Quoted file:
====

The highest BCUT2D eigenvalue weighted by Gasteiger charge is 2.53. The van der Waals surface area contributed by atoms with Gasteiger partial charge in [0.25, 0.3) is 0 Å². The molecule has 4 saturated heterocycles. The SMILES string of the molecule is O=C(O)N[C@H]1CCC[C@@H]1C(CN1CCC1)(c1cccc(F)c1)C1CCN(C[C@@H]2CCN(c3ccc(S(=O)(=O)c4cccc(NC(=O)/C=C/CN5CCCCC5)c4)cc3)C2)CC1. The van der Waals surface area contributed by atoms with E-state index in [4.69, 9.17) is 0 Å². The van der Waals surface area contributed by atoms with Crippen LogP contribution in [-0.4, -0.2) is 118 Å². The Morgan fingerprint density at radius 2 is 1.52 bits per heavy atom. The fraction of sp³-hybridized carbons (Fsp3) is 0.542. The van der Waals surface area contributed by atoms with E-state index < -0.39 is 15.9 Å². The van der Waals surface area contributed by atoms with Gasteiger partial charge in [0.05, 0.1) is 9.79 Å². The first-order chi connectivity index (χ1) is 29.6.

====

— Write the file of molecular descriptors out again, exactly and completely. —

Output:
The highest BCUT2D eigenvalue weighted by Gasteiger charge is 2.53. The van der Waals surface area contributed by atoms with Gasteiger partial charge in [0.25, 0.3) is 0 Å². The molecule has 4 saturated heterocycles. The SMILES string of the molecule is O=C(O)N[C@H]1CCC[C@@H]1C(CN1CCC1)(c1cccc(F)c1)C1CCN(C[C@@H]2CCN(c3ccc(S(=O)(=O)c4cccc(NC(=O)/C=C/CN5CCCCC5)c4)cc3)C2)CC1. The van der Waals surface area contributed by atoms with E-state index in [4.69, 9.17) is 0 Å². The van der Waals surface area contributed by atoms with Crippen LogP contribution in [-0.4, -0.2) is 118 Å². The Morgan fingerprint density at radius 2 is 1.52 bits per heavy atom. The fraction of sp³-hybridized carbons (Fsp3) is 0.542. The van der Waals surface area contributed by atoms with E-state index < -0.39 is 15.9 Å². The van der Waals surface area contributed by atoms with Gasteiger partial charge in [0.05, 0.1) is 9.79 Å². The first-order chi connectivity index (χ1) is 29.6.